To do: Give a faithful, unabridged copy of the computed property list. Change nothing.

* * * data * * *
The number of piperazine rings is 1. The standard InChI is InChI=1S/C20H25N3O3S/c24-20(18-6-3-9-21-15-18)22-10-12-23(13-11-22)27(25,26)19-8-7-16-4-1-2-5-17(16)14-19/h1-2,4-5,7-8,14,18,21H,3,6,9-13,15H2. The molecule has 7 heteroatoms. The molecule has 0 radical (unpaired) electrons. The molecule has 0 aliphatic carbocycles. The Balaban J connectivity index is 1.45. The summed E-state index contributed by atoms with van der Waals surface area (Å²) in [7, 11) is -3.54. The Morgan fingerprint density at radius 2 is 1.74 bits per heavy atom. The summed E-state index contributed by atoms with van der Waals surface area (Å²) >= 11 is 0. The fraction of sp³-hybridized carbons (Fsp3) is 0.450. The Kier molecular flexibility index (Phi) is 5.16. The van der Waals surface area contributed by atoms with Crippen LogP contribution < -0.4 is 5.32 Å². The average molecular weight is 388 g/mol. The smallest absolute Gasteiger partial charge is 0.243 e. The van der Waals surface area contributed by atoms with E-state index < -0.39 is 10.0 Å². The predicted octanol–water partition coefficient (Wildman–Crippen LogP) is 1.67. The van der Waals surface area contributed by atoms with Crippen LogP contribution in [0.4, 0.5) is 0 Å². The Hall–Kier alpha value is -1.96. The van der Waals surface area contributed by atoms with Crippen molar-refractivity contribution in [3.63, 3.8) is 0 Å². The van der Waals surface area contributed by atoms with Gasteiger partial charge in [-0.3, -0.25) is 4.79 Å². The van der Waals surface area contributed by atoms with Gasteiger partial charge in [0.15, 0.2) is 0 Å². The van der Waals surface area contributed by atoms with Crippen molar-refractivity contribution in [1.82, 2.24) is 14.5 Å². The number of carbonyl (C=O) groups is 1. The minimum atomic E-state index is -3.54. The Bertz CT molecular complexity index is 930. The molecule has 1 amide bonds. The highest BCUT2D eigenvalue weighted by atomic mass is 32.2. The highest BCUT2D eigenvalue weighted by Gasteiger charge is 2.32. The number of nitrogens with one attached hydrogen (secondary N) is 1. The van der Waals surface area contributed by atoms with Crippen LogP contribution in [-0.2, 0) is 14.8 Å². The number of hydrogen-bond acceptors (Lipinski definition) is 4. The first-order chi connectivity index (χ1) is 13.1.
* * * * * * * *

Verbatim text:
The number of piperazine rings is 1. The standard InChI is InChI=1S/C20H25N3O3S/c24-20(18-6-3-9-21-15-18)22-10-12-23(13-11-22)27(25,26)19-8-7-16-4-1-2-5-17(16)14-19/h1-2,4-5,7-8,14,18,21H,3,6,9-13,15H2. The molecule has 7 heteroatoms. The molecule has 0 radical (unpaired) electrons. The molecule has 0 aliphatic carbocycles. The Balaban J connectivity index is 1.45. The summed E-state index contributed by atoms with van der Waals surface area (Å²) in [7, 11) is -3.54. The Morgan fingerprint density at radius 2 is 1.74 bits per heavy atom. The summed E-state index contributed by atoms with van der Waals surface area (Å²) >= 11 is 0. The fraction of sp³-hybridized carbons (Fsp3) is 0.450. The Kier molecular flexibility index (Phi) is 5.16. The van der Waals surface area contributed by atoms with Crippen LogP contribution < -0.4 is 5.32 Å². The average molecular weight is 388 g/mol. The smallest absolute Gasteiger partial charge is 0.243 e. The van der Waals surface area contributed by atoms with E-state index < -0.39 is 10.0 Å². The predicted octanol–water partition coefficient (Wildman–Crippen LogP) is 1.67. The van der Waals surface area contributed by atoms with Crippen LogP contribution in [0.4, 0.5) is 0 Å². The Hall–Kier alpha value is -1.96. The van der Waals surface area contributed by atoms with Crippen molar-refractivity contribution in [3.63, 3.8) is 0 Å². The van der Waals surface area contributed by atoms with Gasteiger partial charge in [-0.3, -0.25) is 4.79 Å². The van der Waals surface area contributed by atoms with Gasteiger partial charge in [0.15, 0.2) is 0 Å². The van der Waals surface area contributed by atoms with Crippen molar-refractivity contribution in [1.82, 2.24) is 14.5 Å². The number of carbonyl (C=O) groups is 1. The minimum atomic E-state index is -3.54. The Bertz CT molecular complexity index is 930. The molecule has 1 amide bonds. The highest BCUT2D eigenvalue weighted by atomic mass is 32.2. The highest BCUT2D eigenvalue weighted by Gasteiger charge is 2.32. The number of nitrogens with one attached hydrogen (secondary N) is 1. The van der Waals surface area contributed by atoms with Crippen LogP contribution in [-0.2, 0) is 14.8 Å². The number of hydrogen-bond acceptors (Lipinski definition) is 4. The first-order chi connectivity index (χ1) is 13.1.